WILD OATS XI SEES "RADICAL MODIFICATION" TO KEEP PACE WITH NEW DESIGNS
A new retractable hydrofoil is the latest in a whole range of additions on “the Swiss army knife” boat.
Bob Oatley’s record-breaking supermaxi, Wild Oats XI, has been fitted with a radical, retractable, hydrofoil-type wing in a bid, says her team, to make her even faster when sailing downwind.
The wing, licensed by Dynamic Stability Systems in England, will be put to the test for the first time under racing conditions at Audi Hamilton Island Race Week, starting this weekend (August 17).
Wild Oats XI, the six-time winner of line honours in the Rolex Sydney Hobart race, will be subjected to an extensive analysis program when using the wing during the week. It will be an important part of her preparation for this year’s Hobart classic.
Foil stability specialists, Dynamic Stability Systems, is a collaboration partner in the project. The company will benefit from an exchange of data with the Wild Oats XI team who designed and fitted their own foil system.
The foil concept for Wild Oats XI evolved after months of research into finding a way to improve the yacht’s ability to surf when sailing downwind in strong winds.
"We considered many options while looking for a solution to the problem," said Wild Oats XI’s co-owner, Bob Oatley’s son, Sandy. "After weeks of deliberation the hydrofoil wing became the logical answer."
This has led to the fitting of a retractable aerofoil-shaped wing into a horizontal cassette that extends across the yacht at the waterline, between the mast and keel. The foil is extended and retracted using hydraulic motors.
"The purpose of the wing is to provide hydrofoil-type lift to the forward sections of the yacht so drag is reduced and speed increased," Oatley said. "Its intended use is only for downwind sailing. On upwind legs it will be fully retracted and not project beyond the hull."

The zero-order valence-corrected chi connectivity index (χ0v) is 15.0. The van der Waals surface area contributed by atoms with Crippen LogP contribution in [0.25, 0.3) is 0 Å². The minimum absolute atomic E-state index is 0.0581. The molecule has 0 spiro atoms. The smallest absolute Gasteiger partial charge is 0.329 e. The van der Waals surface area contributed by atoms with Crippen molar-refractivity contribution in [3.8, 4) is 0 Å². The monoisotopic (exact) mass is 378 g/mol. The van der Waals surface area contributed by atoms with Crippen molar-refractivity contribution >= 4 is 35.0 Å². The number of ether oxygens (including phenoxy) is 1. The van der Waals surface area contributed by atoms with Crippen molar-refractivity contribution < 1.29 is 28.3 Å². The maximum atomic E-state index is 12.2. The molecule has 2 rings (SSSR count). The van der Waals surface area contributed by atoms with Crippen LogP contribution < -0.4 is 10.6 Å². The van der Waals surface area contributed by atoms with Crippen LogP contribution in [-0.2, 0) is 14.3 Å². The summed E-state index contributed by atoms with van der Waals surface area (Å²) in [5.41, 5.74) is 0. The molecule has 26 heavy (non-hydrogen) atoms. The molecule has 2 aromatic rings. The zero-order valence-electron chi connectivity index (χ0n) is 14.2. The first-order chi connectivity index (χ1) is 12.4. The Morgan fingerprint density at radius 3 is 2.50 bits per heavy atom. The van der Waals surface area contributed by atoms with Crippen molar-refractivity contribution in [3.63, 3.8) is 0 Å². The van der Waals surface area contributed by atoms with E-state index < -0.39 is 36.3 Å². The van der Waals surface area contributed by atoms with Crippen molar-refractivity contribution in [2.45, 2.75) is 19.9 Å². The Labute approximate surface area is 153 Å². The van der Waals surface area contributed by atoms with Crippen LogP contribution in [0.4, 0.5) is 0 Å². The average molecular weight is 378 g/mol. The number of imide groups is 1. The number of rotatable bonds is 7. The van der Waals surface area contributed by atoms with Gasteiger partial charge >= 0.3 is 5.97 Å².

It was while Wild Oats XI was sailing downwind across Bass Strait in last year’s Rolex Sydney Hobart race – while heading to her record-breaking line honours victory – that it became apparent there was an opportunity for improvement. Senior members of the crew agreed that if a way could be found to increase lift in her forward sections then her average speed – which was at the time in excess of 20 knots – could only go higher.
The new carbon fibre wing, which was made in New Zealand, is 55cm wide, and when in use will extend 2.75 metres out from the hull on the leeward side.
It was tested for the first time during trials off Sydney a week ago, and the consensus was that it improved the yacht’s performance.
"There was a noticeable lift in the bow when we were reaching and running," said Wild Oats XI’s skipper, Mark Richards. "At this early stage it’s safe to say it makes a difference. We are certainly looking forward to putting the concept through a complete series of tests at Audi Hamilton Island Race Week."
The fitting of the wing is the latest in a string of modifications aimed at keeping the eight-year-old Wild Oats XI competitive against more recent designs. This recent change has led to Richards and his crew affectionately referring to the yacht as "the Swiss Army Knife", because of the number of appendages she now boasts: the new hydrofoil wing, a retractable forward rudder, two retractable daggerboards, the canting keel, and the conventional rudder at the stern.
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